Dir: Mark Lamprell. Australia. 2012. 104mins
This Australian rom-com-with-songs has ambitions that go way beyond the one-woman cabaret show upon which it is based. But Goddess doesn’t have the structure or the firepower songs to make the full-scale musical that its production team seem to be after. It certainly has two attractive leads, some solid laughs and very handsome big-screen camerawork in rural Tasmania and around Sydney Harbour. Its biggest asset may be top-selling singer and current Australian The X Factor judge Ronan Keating who makes an impressive acting debut. The movie opens wide in Australia on March 14.
The two British leads will certainly bring international attention. Kelly, hardly off screen, is consistently charming. But it’s Ronan Keating who stirs most interest.
Laura Michelle Kelly, Mary Poppins in London’s West End and on Broadway, plays Elspeth Dickens, lonely housewife and mother of two hyperactive twin boys. They live in an idyllic country cottage while husband/father James (Keating) is off protecting whales in the southern ocean. A former professional entertainer, Elspeth composes songs on an upright in the picturesque barn, keeping to herself until local computer geek Neil (Cameron Lyon) fits her up with an internet connection. Soon she’s an updated Shirley Valentine who talks to her kitchen webcam rather than to her kitchen wall.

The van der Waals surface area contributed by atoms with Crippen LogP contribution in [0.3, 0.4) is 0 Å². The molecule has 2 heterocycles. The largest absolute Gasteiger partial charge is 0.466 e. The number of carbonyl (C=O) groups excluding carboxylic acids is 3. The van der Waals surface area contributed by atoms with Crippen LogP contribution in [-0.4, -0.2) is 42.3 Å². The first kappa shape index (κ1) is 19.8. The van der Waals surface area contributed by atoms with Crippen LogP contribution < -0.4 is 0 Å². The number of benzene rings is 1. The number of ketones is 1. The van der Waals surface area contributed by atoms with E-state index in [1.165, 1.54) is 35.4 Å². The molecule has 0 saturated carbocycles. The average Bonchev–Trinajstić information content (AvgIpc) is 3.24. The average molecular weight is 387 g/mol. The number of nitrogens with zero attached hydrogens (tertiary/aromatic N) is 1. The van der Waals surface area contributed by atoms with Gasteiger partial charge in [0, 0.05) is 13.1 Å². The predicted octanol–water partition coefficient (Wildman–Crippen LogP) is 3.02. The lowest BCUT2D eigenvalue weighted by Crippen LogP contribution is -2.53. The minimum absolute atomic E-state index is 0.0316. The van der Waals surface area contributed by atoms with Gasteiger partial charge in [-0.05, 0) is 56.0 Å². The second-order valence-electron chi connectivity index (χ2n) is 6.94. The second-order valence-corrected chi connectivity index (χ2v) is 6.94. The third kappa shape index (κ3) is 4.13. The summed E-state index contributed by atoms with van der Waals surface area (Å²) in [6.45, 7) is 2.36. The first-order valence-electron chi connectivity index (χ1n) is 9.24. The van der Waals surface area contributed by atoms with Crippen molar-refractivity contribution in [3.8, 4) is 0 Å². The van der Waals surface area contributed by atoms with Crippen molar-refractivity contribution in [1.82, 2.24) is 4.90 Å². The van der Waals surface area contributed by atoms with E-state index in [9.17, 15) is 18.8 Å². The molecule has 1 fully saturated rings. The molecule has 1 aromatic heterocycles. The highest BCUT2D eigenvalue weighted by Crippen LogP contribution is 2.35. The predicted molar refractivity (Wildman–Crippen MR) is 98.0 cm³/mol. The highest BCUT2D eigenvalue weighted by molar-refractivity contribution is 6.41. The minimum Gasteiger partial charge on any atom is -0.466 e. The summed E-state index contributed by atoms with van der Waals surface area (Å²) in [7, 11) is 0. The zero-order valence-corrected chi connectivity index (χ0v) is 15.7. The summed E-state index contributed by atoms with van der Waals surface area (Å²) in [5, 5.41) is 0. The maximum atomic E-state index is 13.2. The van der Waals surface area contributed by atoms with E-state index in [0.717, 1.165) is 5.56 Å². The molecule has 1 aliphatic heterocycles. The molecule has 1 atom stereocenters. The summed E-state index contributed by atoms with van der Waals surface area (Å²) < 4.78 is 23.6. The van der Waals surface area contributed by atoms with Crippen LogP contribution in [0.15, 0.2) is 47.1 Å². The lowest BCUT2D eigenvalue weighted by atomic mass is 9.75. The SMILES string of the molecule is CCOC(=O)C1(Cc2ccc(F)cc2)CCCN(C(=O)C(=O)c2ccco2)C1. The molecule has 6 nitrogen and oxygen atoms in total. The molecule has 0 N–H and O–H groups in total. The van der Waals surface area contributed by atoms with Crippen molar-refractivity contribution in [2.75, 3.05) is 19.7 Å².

Increasing international popularity brings her to the attention of Cassandra Wolfe (Magda Szubanski), a bitchy mainland advertising boss who is looking for a personality to front the launch of the new Goddess laptop, aimed at women. Just as Elspeth flies to proffered fame in Sydney, James returns home to find a hired nanny at the cottage, and soon the online world is following both James in the kitchen and Elspeth in her ritzy hotel with panoramic views of – wouldn’t you know it? — Sydney’s bridge and opera house.
While the movie’s source material, Joanna Weinberg’s Sinksongs, stayed in the kitchen with piano backing, here director and co-screenplay-writer Lamprell has greatly expanded the scope. Elspeth’s songs now get a full band backing, plus choreography and slick music-video editing. Other characters get songs, too. Szubanski’s number — a Marilyn Monroe strut with multiple male dancers — is a hoot, but the central idea of Elspeth’s solo reaching-out is here less affective or believable.
There is lyrical location camerawork from Damian E. Wyvill (The Chronicles Of Narnia, The Voyage Of The Dawn Treader), exuberant editing from Mark Warner (Driving Miss Daisy, Mao’s Last Dancer) and some smart shoestring choreography byKelley Abbey.
The two British leads will certainly bring international attention. Kelly, hardly off screen, is consistently charming. But it’s Ronan Keating who stirs most interest. Convincing both as adventurer and domesticated father, his unshaven good looks and several shirtless scenes displaying a buff, tattooed body are strong evidence for future movie assignments.
Production company: The Film Company
International sales: Ealing Metro, www.ealingmetro.com
Producers: Andrena Finlay, Richard Keddie
Executive Producers: Gabrielle Briger, Al Clark, Steve Dunn, James M. Vernon
Screenplay: Joanna Weinberg, Mark Lamprell, based on the stage show and songs written and performed by Joanna Weinberg
Cinematography: Damian E. Wyvill
Editor: Mark Warner
Production designer: Annie Beauchamp
Music: Joanna Weinberg, Bryony Marks
Main cast: Laura Michelle Kelly, Ronan Keating, Magda Szubanski, Dustin Clare, Hugo Johnstone-Burt, Cameron Lyon, Lucy Durack